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takes hold upon our senses, and sits robed on its seat in human form. But suppose that, by some chemical process, we ourselves had gathered that cloud together, and set it in the sky, would there have awaked in us an humble adoration, as we gazed ? As its piled heights Aashed down splendour upon us, would not the spirit of self-complacency, rather, have moved in us? Then, it had been our cloud !Alas! alas ! there has been more than one mad Dennis, who has cried, That's my thunder - This land of liberty, this land of all sovereigns,' is filled with the cry Nothing but thunder !'

So, where all the representatives of Law are of our own election, they keep not our reverence, and through our want of this, Law itself becomes a mere thing of convenience, a somewhat upon which to make experiments, a caterer to the selfconceit of man, and, thus, Obedience in time dies, and Order, which holds all in place, is broken up. But if we learn to look upon these ministers as creations of the Law, and not as from ourselves,

-as servants of the Law, and not servants of the people,--a sanctity is thrown around them as its ministers, and Law itself is the more revered. The effect of this, is a more willing Obedience, a feeling of fitness in gradations, a kindly relationship in Orders, a natural connexion from the head to the foot.

Let this sense of patient and wise subjection to authority, this spirit of right Obedience, once possess a man, and its influence inay be easily traced through his internal state, and liis character, as it appears in its outward relations. It was Pride that rebelled against God; it is Humility that restores man to Obedience; and as the same spirit that prepares a man for heaven, fits him for his duties and relations here, so humility, shown forth through obedience, brings out all his good affections, and imparts a beauty and sentiment, and a wise calmness to every station and relation of his life.

Gradations in society, formed by Law and made permanent by it, and not, as where all is thrown open to every man, being shifting and chance distinctions, rising and sinking like the waves, impress the mind with the sense of all-pervading, allarranging, authoritative Law. Its invisible spirit is through Orders, made manifest every where in the connexions of life; each one stands in his place, and there fulfils his duty in obedience to the comniand of the awful Power; man lives and acts under a wholesome reverence, whose cause and mode of working upon himself, he may not comprehend, while yet it spiritualizes him, and acts in him for good. The consciousness is thus kept up in him, that he is living under a power which he cannot over-master, or change at will, and that he stands in certain relations not to be broken through for his mere pleasure and ease ; and this makes him better comprehend the finitę nature, and the dependence of created man.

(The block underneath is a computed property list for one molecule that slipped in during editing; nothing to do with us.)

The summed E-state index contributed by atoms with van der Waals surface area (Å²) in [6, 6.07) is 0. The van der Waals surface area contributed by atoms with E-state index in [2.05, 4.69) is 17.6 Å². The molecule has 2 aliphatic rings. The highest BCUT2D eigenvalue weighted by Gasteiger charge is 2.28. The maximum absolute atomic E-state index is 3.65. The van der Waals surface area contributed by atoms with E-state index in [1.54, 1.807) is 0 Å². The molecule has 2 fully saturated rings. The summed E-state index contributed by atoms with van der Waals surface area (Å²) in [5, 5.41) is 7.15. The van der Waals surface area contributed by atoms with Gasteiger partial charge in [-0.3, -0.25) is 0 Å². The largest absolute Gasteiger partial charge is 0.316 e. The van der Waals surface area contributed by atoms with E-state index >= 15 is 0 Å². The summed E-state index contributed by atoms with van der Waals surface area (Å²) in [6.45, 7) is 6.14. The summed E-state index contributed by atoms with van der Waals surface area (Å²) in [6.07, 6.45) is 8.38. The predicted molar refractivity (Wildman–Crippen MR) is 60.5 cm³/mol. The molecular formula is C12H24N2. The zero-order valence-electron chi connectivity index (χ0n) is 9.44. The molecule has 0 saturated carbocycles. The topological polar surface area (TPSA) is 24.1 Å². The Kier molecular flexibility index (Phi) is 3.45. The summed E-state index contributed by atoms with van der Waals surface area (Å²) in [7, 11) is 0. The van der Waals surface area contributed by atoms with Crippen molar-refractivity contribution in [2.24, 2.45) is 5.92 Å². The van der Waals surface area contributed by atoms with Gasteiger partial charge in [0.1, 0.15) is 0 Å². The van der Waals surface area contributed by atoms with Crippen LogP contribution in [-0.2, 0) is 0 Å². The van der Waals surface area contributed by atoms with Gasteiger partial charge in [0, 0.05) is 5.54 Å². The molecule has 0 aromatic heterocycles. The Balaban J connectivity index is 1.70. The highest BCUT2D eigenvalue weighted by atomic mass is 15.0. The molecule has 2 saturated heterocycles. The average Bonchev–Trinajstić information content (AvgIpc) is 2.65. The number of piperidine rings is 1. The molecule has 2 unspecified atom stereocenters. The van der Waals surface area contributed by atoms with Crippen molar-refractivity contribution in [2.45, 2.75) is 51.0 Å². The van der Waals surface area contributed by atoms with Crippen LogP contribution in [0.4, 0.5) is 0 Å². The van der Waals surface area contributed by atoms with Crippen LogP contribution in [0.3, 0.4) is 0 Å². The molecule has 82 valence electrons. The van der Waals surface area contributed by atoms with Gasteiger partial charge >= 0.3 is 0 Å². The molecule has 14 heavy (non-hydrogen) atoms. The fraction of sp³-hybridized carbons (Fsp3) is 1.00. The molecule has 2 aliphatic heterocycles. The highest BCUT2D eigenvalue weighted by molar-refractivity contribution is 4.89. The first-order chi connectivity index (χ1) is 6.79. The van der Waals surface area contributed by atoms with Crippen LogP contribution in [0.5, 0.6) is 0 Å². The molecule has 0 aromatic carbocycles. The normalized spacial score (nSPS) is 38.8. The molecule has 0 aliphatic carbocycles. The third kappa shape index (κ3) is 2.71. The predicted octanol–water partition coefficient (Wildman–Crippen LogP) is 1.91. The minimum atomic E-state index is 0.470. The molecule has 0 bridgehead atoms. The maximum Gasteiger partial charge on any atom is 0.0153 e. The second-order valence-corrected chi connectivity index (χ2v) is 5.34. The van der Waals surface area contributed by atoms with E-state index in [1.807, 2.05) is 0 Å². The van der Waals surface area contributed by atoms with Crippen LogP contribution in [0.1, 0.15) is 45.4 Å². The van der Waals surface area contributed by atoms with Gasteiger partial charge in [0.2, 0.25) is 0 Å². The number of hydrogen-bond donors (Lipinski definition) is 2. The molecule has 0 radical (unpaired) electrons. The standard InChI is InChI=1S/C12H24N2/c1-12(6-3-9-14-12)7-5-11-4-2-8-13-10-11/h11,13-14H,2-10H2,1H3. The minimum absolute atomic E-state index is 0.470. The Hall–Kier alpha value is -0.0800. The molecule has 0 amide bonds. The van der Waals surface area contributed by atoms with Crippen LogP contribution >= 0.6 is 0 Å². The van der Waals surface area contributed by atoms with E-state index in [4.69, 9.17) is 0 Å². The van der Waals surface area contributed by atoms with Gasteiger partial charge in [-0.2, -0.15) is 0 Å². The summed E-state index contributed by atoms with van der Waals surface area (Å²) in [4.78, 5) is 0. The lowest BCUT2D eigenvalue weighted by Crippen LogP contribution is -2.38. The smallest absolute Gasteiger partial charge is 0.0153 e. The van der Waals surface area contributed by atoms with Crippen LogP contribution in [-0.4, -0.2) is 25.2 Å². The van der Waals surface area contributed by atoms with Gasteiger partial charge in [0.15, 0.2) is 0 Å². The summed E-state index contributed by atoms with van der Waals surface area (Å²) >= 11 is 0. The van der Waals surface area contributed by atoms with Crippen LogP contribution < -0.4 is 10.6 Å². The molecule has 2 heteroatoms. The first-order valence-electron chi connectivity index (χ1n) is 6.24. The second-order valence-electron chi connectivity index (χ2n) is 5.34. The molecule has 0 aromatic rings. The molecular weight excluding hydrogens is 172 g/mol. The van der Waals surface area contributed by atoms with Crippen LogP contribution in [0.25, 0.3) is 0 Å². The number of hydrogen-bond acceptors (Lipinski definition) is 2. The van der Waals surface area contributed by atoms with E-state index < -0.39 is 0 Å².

There being something of permanency and distinctness in his condition, the mind adapts itself to it, and apprehends its connexions with clearness. Habit begets contentedness; and contentedness and a ready apprehension of such things as are immediately around bin, though they be few and simple, impart a wise discernment to the general character, not easily to be deceived. The affections are also strengthened; for, where habituated to it, we come to love even that wbich, in itself considered, is indifferent, and to be unconscious of that which would otherwise give pain. Thus attachments grow around the occupations, the cares, the pleasures, and all the intercourses of daily life; and where quiet attachments grow, there will sentiment, to refine the character, spring up.

I care not how humble this station may be; the fact that it is an inherited one endears it to a man. His father, and his father's father lived here before him; the tools of trade and husbandry which he uses, they had handled ; his bomeliest labours are sanctified to him, and refining affections mingle with his daily toil. I am aware that this is an age in which such a condition of mind and heart is little set by,--that sharp, and alert, and pushing spirits, look upon such a meek and contented soul, with something like contempt, and that taking delight in such views of human nature is set down for romance.